“All of this is happening while they are trying to develop their self-image. And if that is not bad enough, they may not be a girl or a boy. It’s child abuse. That is what’s going on in our society today. And whose duty is it to protect our children?”
- Being politically correct — “I have got to tell you a secret, … when God passes out talent, he doesn’t do it on the basis of color. These days people always make disclaimers before they speak. I have to make a disclaimer, too. My disclaimer is, I am not politically correct. It is not my intention to offend anyone, (but) if anyone is offended, too bad!”
- Welfare: “My mother was out working extremely hard — two, sometimes three, jobs at a time, leaving at 5 in the morning and getting back at midnight because she didn’t like the idea of welfare. She didn’t like the idea of somebody else being in charge of her life.
“Boy, has that changed. In our society today, you have people who don’t want to go to work. They’d rather sit at home and collect a check based on somebody else’s work, and they are perfectly satisfied, not recognizing that when you go to work, you gain skills, and you hone those skills, and you develop relationships, and you get opportunities that you won’t get sitting at home. We need to help people to understand that … it’s the ‘can-do’ attitude that made America great, not the ‘what you can you do for me’ attitude.’”
- Critical race theory — “The critical race theory people, … they try to make us believe that because of slavery, we are the worst people ever. Ever since there have been societies in history, there has been slavery. Unfortunately, there are more slaves today in the world than there have ever been when you look at human trafficking and what’s going on in this country. There are more sexual slaves today than there were in 1863 when the Emancipation Proclamation was put forth.”
Dr. Carson said that in his lifetime there have been Black admirals, generals, CEOs for Fortune 500 companies and presidents of universities, including Ivy League schools. “We’ve had a Black president elected twice,” Dr. Carson said. “There is a Black vice president — although you never see her.
“Anybody who said that things have not changed, they are not being honest. Does it mean that we don’t need to continue making progress? No, it doesn’t mean that. We need that progress based on the good things that have happened, not looking back, pointing fingers, trying to make people feel guilty, trying to make people feel like victims. All that is going to do is divide us further.”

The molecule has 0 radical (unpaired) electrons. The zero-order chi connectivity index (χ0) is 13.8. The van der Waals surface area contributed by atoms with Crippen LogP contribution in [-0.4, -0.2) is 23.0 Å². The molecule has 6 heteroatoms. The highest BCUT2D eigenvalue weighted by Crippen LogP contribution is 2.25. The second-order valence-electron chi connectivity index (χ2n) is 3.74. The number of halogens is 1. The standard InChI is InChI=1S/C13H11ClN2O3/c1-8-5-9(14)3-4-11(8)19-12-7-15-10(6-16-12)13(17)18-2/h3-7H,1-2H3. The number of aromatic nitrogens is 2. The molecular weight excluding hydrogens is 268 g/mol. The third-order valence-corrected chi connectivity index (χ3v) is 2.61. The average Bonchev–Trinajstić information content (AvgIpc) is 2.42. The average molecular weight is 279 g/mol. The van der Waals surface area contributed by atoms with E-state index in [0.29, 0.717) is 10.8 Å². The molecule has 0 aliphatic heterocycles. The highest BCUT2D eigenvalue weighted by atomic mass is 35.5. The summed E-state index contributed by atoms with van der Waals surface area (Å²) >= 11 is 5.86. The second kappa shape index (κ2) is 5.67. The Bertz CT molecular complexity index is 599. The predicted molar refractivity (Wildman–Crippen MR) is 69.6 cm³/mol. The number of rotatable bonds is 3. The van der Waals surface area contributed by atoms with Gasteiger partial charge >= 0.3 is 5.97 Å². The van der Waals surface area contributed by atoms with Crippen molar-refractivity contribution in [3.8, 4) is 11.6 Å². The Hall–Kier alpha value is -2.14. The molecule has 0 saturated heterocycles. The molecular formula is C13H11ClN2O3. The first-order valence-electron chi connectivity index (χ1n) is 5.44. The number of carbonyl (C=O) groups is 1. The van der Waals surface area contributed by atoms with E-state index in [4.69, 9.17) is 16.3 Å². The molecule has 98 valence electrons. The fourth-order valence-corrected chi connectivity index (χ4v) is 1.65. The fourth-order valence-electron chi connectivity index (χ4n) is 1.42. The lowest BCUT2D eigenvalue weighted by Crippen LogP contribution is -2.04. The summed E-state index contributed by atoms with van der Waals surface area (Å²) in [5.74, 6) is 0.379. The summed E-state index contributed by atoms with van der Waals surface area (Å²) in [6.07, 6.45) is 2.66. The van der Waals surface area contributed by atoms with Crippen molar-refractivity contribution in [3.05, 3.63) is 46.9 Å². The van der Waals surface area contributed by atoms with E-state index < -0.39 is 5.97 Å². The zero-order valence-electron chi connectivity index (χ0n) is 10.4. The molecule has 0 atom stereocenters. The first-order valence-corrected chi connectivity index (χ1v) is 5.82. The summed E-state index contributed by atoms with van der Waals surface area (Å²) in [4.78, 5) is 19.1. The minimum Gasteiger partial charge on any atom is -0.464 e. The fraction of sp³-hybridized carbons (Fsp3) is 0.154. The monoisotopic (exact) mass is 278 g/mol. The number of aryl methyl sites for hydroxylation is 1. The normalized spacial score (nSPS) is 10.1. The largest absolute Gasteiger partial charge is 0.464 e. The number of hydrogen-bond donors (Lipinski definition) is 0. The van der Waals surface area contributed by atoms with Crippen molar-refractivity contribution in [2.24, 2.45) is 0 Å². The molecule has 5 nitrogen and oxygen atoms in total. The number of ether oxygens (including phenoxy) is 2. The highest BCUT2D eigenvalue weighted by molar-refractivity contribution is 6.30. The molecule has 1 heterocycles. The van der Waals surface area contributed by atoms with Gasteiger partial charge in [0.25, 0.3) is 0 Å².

- People power — Dr. Carson said the United States was designed to be of, by and for the people, not ruled by monarchs and kings “that just dominated, told you what you could do, where you could go, how you could do it, what you could say. You could be executed for saying the wrong thing. They didn’t want that in our country. They wanted the people to be in charge. Our founders were very wise men.
“But governments have a tendency to grow, a tendency to infiltrate. They have a tendency to dominate. That’s why our founders spent so much time and effort writing our Constitution, which was supposed to be a tool that allowed the people to maintain control and not let the government take control of our lives. In order for the Constitution to work, the people have to be willing to stand up for what they believe in.
“Substitute faith in God for faith in government and raise the national debt to astronomical levels, so you could justify massive taxation, redistribution of wealth and complete dependency on the government. Does any of that sound like stuff that is going on?”
Each attendee of the ACI event Friday received a copy of Dr. Carson’s book, “One Nation: What We Can All Do to Save America’s Future.”
For more information about ACI, visit here.